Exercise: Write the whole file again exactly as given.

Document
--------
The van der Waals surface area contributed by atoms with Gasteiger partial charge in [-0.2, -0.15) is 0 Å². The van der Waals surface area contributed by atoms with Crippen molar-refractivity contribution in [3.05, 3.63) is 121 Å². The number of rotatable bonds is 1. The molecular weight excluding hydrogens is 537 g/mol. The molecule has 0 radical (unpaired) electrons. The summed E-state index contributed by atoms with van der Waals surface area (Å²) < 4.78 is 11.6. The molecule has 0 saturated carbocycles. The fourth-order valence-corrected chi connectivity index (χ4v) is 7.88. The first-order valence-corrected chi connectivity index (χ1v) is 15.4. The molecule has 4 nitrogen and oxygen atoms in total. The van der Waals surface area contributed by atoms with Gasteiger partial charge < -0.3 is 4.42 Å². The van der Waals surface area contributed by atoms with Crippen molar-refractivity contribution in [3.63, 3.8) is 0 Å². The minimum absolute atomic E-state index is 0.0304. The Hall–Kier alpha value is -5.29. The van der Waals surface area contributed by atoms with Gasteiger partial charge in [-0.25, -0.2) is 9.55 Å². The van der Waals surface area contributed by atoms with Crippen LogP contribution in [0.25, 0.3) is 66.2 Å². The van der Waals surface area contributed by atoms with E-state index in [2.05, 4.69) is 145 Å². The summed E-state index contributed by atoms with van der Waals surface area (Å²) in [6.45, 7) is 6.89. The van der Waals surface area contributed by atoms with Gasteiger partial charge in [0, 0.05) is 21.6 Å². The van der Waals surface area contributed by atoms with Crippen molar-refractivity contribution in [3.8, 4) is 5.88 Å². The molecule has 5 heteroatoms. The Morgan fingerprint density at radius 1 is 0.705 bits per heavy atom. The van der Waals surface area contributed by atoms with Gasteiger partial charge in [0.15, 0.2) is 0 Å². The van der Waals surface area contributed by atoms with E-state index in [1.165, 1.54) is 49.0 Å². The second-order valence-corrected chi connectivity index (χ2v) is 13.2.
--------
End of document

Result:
The van der Waals surface area contributed by atoms with Gasteiger partial charge in [-0.2, -0.15) is 0 Å². The van der Waals surface area contributed by atoms with Crippen molar-refractivity contribution in [3.05, 3.63) is 121 Å². The number of rotatable bonds is 1. The molecular weight excluding hydrogens is 537 g/mol. The molecule has 0 radical (unpaired) electrons. The summed E-state index contributed by atoms with van der Waals surface area (Å²) < 4.78 is 11.6. The molecule has 0 saturated carbocycles. The fourth-order valence-corrected chi connectivity index (χ4v) is 7.88. The first-order valence-corrected chi connectivity index (χ1v) is 15.4. The molecule has 4 nitrogen and oxygen atoms in total. The van der Waals surface area contributed by atoms with Gasteiger partial charge < -0.3 is 4.42 Å². The van der Waals surface area contributed by atoms with Crippen molar-refractivity contribution in [3.63, 3.8) is 0 Å². The minimum absolute atomic E-state index is 0.0304. The Hall–Kier alpha value is -5.29. The van der Waals surface area contributed by atoms with Gasteiger partial charge in [-0.25, -0.2) is 9.55 Å². The van der Waals surface area contributed by atoms with Crippen LogP contribution in [0.25, 0.3) is 66.2 Å². The van der Waals surface area contributed by atoms with E-state index in [2.05, 4.69) is 145 Å². The summed E-state index contributed by atoms with van der Waals surface area (Å²) in [6.45, 7) is 6.89. The van der Waals surface area contributed by atoms with Gasteiger partial charge in [0, 0.05) is 21.6 Å². The van der Waals surface area contributed by atoms with Crippen molar-refractivity contribution in [3.8, 4) is 5.88 Å². The molecule has 5 heteroatoms. The Morgan fingerprint density at radius 1 is 0.705 bits per heavy atom. The van der Waals surface area contributed by atoms with Gasteiger partial charge in [0.15, 0.2) is 0 Å². The van der Waals surface area contributed by atoms with E-state index in [1.165, 1.54) is 49.0 Å². The second-order valence-corrected chi connectivity index (χ2v) is 13.2.